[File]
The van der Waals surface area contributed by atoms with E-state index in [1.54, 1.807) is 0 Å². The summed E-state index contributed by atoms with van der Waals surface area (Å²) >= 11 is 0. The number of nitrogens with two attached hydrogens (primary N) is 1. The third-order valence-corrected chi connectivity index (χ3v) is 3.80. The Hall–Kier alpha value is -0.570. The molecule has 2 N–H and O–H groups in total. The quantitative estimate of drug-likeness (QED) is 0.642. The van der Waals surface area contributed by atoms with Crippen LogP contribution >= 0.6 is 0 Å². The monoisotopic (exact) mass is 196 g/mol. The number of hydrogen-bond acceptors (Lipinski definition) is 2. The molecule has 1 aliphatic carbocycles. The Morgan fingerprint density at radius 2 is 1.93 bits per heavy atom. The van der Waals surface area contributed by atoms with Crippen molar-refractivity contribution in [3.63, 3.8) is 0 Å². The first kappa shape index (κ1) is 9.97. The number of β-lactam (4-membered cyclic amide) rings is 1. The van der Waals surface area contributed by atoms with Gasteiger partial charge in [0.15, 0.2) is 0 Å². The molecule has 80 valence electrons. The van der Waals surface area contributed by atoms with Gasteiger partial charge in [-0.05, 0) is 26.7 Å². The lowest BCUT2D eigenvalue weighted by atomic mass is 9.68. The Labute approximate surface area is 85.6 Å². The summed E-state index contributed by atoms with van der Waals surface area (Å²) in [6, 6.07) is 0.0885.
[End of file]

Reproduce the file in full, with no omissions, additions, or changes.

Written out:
The van der Waals surface area contributed by atoms with E-state index in [1.54, 1.807) is 0 Å². The summed E-state index contributed by atoms with van der Waals surface area (Å²) >= 11 is 0. The number of nitrogens with two attached hydrogens (primary N) is 1. The third-order valence-corrected chi connectivity index (χ3v) is 3.80. The Hall–Kier alpha value is -0.570. The molecule has 2 N–H and O–H groups in total. The quantitative estimate of drug-likeness (QED) is 0.642. The van der Waals surface area contributed by atoms with Crippen LogP contribution >= 0.6 is 0 Å². The monoisotopic (exact) mass is 196 g/mol. The number of hydrogen-bond acceptors (Lipinski definition) is 2. The molecule has 1 aliphatic carbocycles. The Morgan fingerprint density at radius 2 is 1.93 bits per heavy atom. The van der Waals surface area contributed by atoms with Crippen molar-refractivity contribution in [3.63, 3.8) is 0 Å². The first kappa shape index (κ1) is 9.97. The number of β-lactam (4-membered cyclic amide) rings is 1. The van der Waals surface area contributed by atoms with Gasteiger partial charge in [0.15, 0.2) is 0 Å². The molecule has 80 valence electrons. The van der Waals surface area contributed by atoms with Gasteiger partial charge in [-0.05, 0) is 26.7 Å². The lowest BCUT2D eigenvalue weighted by atomic mass is 9.68. The Labute approximate surface area is 85.6 Å². The summed E-state index contributed by atoms with van der Waals surface area (Å²) in [6, 6.07) is 0.0885.